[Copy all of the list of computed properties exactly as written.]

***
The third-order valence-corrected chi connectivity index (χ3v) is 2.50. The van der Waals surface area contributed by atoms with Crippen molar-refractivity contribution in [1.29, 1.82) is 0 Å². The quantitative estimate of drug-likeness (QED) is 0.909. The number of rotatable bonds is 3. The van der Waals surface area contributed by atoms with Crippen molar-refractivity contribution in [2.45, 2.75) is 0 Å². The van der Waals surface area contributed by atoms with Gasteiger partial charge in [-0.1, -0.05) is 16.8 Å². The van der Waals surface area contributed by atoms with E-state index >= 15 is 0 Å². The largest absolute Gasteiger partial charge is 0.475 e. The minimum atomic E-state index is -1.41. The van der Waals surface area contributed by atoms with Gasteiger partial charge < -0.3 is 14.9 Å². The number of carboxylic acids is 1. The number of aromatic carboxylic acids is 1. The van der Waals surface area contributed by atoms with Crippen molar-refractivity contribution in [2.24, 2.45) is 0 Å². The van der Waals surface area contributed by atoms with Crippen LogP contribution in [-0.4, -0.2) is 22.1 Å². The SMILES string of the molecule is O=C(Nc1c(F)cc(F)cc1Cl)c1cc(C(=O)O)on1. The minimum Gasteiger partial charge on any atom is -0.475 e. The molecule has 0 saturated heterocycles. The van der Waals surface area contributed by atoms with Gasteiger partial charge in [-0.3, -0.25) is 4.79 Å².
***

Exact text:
The third-order valence-corrected chi connectivity index (χ3v) is 2.50. The van der Waals surface area contributed by atoms with Crippen molar-refractivity contribution in [1.29, 1.82) is 0 Å². The quantitative estimate of drug-likeness (QED) is 0.909. The number of rotatable bonds is 3. The van der Waals surface area contributed by atoms with Crippen molar-refractivity contribution in [2.45, 2.75) is 0 Å². The van der Waals surface area contributed by atoms with Gasteiger partial charge in [-0.1, -0.05) is 16.8 Å². The van der Waals surface area contributed by atoms with E-state index >= 15 is 0 Å². The largest absolute Gasteiger partial charge is 0.475 e. The minimum atomic E-state index is -1.41. The van der Waals surface area contributed by atoms with Gasteiger partial charge < -0.3 is 14.9 Å². The number of carboxylic acids is 1. The number of aromatic carboxylic acids is 1. The van der Waals surface area contributed by atoms with Crippen molar-refractivity contribution in [2.24, 2.45) is 0 Å². The van der Waals surface area contributed by atoms with Crippen LogP contribution in [-0.4, -0.2) is 22.1 Å². The SMILES string of the molecule is O=C(Nc1c(F)cc(F)cc1Cl)c1cc(C(=O)O)on1. The minimum Gasteiger partial charge on any atom is -0.475 e. The molecule has 0 saturated heterocycles. The van der Waals surface area contributed by atoms with Gasteiger partial charge in [-0.3, -0.25) is 4.79 Å².